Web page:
Writing, Mice, and Winter


FREDERICK, Leo Lionni’s treasured twist on “The Ant and the Grasshopper” features a poetic mouse named Frederick. While the other mice gather food for winter, Frederick gathers sunrays, colors, and words. As his fellow field mice eventually discover, Frederick’s gathering colors and words is as vital as gathering corn and wheat. One pair nourishes the body. The other nourishes the spirit.

This awareness celebrated in FREDERICK is significant to all writers. And especially so when the calendar and/or family life becomes very hectic. At times, there is truly be no time to write for several days or even weeks.  But that does not exclude gathering colors and words. They exist no matter what the time, temperature, or schedule.

And, even when there is time to write, it is important to remain awake and open to life and the arts in all their expressions. Why? First, it is a vibrant way to live. Second, it continues to nourish our life and our writing. What we truly experience becomes a part of us. It is what we gather (like Frederick’s colors and words), and lets us create and share our creations.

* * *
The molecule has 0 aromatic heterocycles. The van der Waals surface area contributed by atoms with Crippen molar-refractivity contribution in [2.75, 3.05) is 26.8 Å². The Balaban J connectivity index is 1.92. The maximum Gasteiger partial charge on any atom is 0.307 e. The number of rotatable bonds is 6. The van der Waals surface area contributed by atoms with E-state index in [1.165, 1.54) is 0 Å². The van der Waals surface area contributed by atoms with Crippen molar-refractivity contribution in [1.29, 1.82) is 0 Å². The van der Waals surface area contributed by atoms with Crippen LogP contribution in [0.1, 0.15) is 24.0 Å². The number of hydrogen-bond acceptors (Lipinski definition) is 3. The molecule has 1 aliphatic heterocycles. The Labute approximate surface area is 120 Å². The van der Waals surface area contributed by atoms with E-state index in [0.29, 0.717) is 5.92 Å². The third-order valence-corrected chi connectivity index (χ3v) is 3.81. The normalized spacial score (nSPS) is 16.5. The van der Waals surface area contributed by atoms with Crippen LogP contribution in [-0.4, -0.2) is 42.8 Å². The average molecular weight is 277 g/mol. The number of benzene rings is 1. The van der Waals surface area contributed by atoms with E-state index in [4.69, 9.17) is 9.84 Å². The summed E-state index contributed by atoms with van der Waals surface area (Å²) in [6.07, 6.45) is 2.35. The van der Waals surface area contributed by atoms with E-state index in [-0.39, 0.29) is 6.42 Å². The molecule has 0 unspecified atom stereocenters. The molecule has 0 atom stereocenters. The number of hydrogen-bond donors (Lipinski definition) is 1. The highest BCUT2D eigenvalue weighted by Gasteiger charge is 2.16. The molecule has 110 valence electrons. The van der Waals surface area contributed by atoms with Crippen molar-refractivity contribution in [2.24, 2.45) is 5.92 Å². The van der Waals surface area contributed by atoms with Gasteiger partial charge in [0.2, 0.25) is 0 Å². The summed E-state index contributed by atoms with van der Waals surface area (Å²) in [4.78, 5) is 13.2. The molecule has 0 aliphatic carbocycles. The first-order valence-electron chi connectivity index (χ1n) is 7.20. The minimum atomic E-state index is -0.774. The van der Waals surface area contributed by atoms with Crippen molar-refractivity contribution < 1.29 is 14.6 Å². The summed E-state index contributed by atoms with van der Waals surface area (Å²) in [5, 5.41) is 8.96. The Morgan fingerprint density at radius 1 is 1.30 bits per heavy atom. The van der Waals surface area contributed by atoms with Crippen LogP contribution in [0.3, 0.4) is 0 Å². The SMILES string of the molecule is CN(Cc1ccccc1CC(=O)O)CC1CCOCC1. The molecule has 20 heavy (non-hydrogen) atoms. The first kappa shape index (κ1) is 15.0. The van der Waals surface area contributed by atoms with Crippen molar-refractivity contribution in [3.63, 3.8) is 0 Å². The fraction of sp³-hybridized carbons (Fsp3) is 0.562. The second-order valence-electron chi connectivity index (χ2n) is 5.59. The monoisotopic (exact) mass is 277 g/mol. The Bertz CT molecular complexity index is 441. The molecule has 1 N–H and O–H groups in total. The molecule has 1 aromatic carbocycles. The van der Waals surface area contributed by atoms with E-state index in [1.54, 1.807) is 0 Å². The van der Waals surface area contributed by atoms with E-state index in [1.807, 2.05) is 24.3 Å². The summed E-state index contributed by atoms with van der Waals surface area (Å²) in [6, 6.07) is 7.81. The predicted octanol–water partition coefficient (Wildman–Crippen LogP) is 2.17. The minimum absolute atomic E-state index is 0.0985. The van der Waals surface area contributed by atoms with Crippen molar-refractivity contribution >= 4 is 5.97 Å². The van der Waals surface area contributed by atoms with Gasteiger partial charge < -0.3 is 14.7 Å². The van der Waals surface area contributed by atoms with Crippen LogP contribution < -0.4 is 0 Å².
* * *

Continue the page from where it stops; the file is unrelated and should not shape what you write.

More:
Yuko Takao’s picture book, A WINTER CONCERT, offers additional support for our role as receiver as well as creator/writer. No one creates in a vacuum. Takao’s unnamed mouse protagonist attends a concert in the dead of winter. The pianist makes beautiful music that fills the concert hall and the ears and hearts of the audience.

“The concert ended but the music did not. It paved their pathways home. It colored their world.”

That night the music (the experience and awareness) still lingers in the mouse’s thoughts, and becomes a part of what she creates.

During both calm and hectic times this winter, may we be as open, aware, and self-nurturing as these two mice. When our writing time returns (and it will) we’ll have all the more to share.


FREDERICK by Leo Lionni. Pantheon, 1967.

A WINTER CONCERT by Yuko Takao. Millbrook Press, 1997 (1995).